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Palm Beach Film
Roth, Executive Director David Lynch
Foundation (DLF), Producer "Meditation, Creativity, Peace"
Jessica Wisk, DLF
Adam Pressman, DLF
Bill Metzger, Chairman Palm Beach Film Institute
Beach Film Festival
Studio Palm Beach/ Corby
THAT'S A WRAP!
PALM BEACH CLOSES 18TH ANNUAL FILM FEST
* * *
COMPETITION AND AUDIENCE FAVORITE
FILM AWARD WINNERS ANNOUNCED
It was a true celebration
of film as the Palm Beach International Film Festival
celebrated its 18th installment with tremendous success.
Despite being faced with serious financial adversity, PBIFF
thrived in the true spirit of independent film camaraderie
as filmmakers from around the world enjoyed welcoming
audiences, shared their experiences and attended fabulous
After a week of screenings, festivities and fanfare, the
votes were tallied to determine the winners for Best Feature
Film, Best Documentary, Best Short Film, while audiences
voted for their favorite in categories of features,
documentaries and shorts. Winners were announced at the
closing night screening.
The Award for Best Feature Film went to Lonely Boy, directed
by Dale Fabrigar about the romantic misadventures of a
schizophrenic bachelor. Alev Aydin wrote and starred in the
film. Aydid was there to accept the award.
The Award for Best Documentary Feature went to Comedy
Warriors: Healing Through Humor, directed by John Wager.
Five severely wounded Iraq/Afghanistan veterans were given
the opportunity to explore their experiences through the
healing power of humor. This film follows their journey as
they work with professional comedy writers and A-List
comedians Zach Galifianakis, Lewis Black, Bob Saget, and B.J.
Novak, who help them write and perform their own personal
stand-up comedy routines. This exciting venture gives them
new comedic perspectives from which to view their injuries
and their lives, and culminates in one big night performing
at one of LA's top comedy clubs. Producer Ray Reo was there
to accept the award.
The Award for Best Short Film went to Sahasi Chori, directed
by Erin Galey. A dramatic thriller exploring con-artists of
the sex industry, Sahasi Chori follows Bhumika, a
13-year-old Nepali girl, traveling with her family friend
Krishna from her Himalayan home to her first job in the
city. This story is inspired by the director's firsthand
experience traveling the roads of Nepal and India, and
meeting survivors of sex trafficking.
The PBIFF Audience Favorite Award for Best Feature went to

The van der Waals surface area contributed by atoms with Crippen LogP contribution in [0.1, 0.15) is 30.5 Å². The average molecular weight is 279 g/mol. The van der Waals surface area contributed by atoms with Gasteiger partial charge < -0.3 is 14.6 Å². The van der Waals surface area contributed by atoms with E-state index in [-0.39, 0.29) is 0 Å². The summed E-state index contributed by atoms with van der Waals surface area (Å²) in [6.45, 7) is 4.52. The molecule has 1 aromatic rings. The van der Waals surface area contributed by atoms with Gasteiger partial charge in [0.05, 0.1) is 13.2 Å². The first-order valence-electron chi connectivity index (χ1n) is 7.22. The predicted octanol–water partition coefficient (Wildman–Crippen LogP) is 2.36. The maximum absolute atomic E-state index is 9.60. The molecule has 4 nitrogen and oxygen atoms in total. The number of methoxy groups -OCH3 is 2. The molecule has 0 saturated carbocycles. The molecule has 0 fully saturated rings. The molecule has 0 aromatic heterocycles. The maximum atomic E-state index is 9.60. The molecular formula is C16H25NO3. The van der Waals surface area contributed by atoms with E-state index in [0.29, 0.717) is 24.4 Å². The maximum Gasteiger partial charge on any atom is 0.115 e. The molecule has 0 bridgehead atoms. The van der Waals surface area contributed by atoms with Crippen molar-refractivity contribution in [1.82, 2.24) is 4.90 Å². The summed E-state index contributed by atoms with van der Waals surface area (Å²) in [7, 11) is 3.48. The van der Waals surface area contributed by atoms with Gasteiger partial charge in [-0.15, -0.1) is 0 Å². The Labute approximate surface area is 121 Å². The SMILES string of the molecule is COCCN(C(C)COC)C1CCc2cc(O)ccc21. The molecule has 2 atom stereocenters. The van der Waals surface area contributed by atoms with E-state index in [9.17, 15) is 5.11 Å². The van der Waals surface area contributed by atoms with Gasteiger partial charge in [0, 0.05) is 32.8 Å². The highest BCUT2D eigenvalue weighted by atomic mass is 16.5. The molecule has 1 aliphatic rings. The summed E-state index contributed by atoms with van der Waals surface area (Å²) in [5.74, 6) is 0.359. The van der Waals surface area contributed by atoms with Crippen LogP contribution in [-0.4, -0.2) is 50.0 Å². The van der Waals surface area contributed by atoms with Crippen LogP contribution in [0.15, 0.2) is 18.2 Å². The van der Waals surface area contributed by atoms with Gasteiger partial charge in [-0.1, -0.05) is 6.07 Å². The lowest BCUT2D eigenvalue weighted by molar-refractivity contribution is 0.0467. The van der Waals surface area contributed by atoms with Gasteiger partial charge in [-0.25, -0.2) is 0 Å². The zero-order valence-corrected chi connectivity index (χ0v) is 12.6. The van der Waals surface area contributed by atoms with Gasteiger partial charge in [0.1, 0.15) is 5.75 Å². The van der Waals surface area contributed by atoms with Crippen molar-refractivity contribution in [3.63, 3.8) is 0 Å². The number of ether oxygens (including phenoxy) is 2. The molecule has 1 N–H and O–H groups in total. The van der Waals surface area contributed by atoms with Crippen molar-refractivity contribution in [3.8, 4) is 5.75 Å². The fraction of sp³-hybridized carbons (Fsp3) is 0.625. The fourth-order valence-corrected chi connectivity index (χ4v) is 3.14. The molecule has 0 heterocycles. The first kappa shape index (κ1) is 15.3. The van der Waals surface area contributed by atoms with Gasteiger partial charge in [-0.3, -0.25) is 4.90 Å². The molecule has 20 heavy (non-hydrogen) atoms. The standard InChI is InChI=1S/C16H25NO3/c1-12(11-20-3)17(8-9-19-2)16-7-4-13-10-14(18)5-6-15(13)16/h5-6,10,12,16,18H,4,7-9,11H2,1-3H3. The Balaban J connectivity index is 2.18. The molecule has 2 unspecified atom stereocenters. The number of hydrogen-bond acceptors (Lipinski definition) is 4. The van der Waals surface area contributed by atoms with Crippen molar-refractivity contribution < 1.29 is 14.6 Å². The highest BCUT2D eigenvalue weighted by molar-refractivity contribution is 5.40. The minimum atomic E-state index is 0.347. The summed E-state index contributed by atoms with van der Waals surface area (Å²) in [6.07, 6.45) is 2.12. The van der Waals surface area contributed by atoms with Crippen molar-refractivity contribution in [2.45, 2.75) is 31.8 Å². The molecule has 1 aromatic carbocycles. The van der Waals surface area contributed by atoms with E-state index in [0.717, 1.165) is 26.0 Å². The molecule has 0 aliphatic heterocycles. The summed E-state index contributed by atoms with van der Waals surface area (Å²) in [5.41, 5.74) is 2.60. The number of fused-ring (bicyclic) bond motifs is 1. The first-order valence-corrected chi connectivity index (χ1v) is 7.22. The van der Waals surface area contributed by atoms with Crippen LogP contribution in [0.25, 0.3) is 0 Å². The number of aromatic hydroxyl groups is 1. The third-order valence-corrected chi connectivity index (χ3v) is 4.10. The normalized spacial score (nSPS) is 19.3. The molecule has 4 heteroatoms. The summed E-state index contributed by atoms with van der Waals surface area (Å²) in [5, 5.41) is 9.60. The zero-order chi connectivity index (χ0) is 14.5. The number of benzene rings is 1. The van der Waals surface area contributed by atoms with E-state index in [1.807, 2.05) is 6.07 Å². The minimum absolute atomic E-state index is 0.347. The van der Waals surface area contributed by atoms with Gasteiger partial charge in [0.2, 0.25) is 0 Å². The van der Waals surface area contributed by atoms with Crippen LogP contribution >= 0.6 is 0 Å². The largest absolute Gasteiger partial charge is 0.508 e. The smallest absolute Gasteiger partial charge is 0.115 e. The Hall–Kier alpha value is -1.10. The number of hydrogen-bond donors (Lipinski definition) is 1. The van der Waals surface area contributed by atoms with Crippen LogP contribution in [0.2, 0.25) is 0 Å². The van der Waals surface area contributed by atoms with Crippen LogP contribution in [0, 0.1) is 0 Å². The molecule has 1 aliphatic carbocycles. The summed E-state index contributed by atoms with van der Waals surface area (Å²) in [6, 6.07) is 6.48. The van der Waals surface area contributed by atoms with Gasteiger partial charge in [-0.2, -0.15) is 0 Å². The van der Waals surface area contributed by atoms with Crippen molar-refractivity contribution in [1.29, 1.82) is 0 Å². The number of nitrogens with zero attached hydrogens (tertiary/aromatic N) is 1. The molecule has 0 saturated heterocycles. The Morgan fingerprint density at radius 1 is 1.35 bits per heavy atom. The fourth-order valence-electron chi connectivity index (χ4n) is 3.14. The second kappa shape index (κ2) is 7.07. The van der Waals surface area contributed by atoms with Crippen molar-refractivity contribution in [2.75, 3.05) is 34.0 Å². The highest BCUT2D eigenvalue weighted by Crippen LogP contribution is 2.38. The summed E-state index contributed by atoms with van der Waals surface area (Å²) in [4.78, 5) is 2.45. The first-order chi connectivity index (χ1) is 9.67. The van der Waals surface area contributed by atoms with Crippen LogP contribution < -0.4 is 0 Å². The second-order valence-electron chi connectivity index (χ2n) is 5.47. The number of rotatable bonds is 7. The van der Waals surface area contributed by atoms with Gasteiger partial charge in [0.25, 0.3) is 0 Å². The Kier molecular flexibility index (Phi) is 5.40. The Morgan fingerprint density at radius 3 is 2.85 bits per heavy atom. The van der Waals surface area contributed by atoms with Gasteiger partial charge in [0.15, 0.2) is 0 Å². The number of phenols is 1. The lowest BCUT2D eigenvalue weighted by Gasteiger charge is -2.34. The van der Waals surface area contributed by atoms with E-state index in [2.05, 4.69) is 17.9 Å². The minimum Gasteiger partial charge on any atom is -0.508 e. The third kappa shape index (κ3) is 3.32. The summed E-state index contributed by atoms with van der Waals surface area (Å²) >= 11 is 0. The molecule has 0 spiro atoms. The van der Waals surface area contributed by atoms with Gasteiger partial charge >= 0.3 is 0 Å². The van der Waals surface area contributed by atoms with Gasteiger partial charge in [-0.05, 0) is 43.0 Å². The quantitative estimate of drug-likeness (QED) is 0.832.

As High as the Sky, directed by Nikki Braendlin. Margaret
has always been a little particular. But since being dumped
by her fiancée, her obsessive compulsive behaviors are in
overdrive. The last thing she needs is company. Showing up
on her doorstep unannounced is Margaret's nomadic older
sister Josephine, with ten-year-old daughter Hannah in tow,
initially an unwanted jolt to her carefully regulated life.
But their playfulness eventually wins Margaret over and she
begins to loosen her neurotic control on life. However, when
Margaret discovers the real reason for her sister's visit.
She's forced to confront the betrayed... and the long
suppressed grief at the roof of her
There was a tie for Audience Favorite Award for Best
Documentary, both of which were World Premieres. The winners
were Bearing Witness: the Voices of Our Survivors and
Ardeshir Mohasses: The Rebellious Artist.
Bearing Witness: the Voices of Our Survivors shares the
collective stories of six Holocaust survivors from Germany,
Poland, Greece, Netherlands, and Hungary whom endured
anti-Semitism, Kristallnacht, life in hiding, ghettos,
camps, and death marches. Director Heather Elliott-Famularo
was there to accept the award.
Ardeshir Mohasses: The Rebellious Artist takes a look at the
controversial Iranian caricaturist and his struggles with
artistic freedom. Director Bahman Maghsoudlou was there to
accept the award.
The Audience Favorite Award for Best Short Film went to The
Color of Christmas, directed by Cyrus Kowsari about a man
who walks through hell to deliver the Christmas his daughter
The Audience Favorite Award for Best of Florida went to The
Shift, directed by Lee Cipolla and starring Leo Oliva, Casey
Fitzgerald, and Danny Glover about one 12-hour shift in the
ER where a veteran nurse, who struggles with the haunting
guilt of his brother's drowning, is forced to train a new
The 18th edition closed with Bruce Mason?s Chez Upshaw,
starring Illeana Douglas and Kevin Pollack, about an
endlessly bickering but truly devoted and quirky couple who
run a B&B that's about to sink when along comes the
opportunity of a lifetime... they turn it into a 'check in,
don't check out' last resort for assisted suicides .
Director Mason and Illeana Douglas attended the screening
The Palm Beach International Film Festival is a 501(c)(3)
not for profit organization supporting film programs in
local schools and dedicated to making a difference in the
lives of future filmmakers by helping them fulfill their
dreams to one-day work in the world of film.
For more information, please call (561) 362-0003
or visit the festival web site at
Yvonne Boise, Chairwoman Palm Beach International Film
Bill Metzger, Chairman Palm Beach Film Institute
Donna Preudhomme, President Show Inc.
Debra Caldwell, Joanna Plafsky
J Moran, Taira Blankenship
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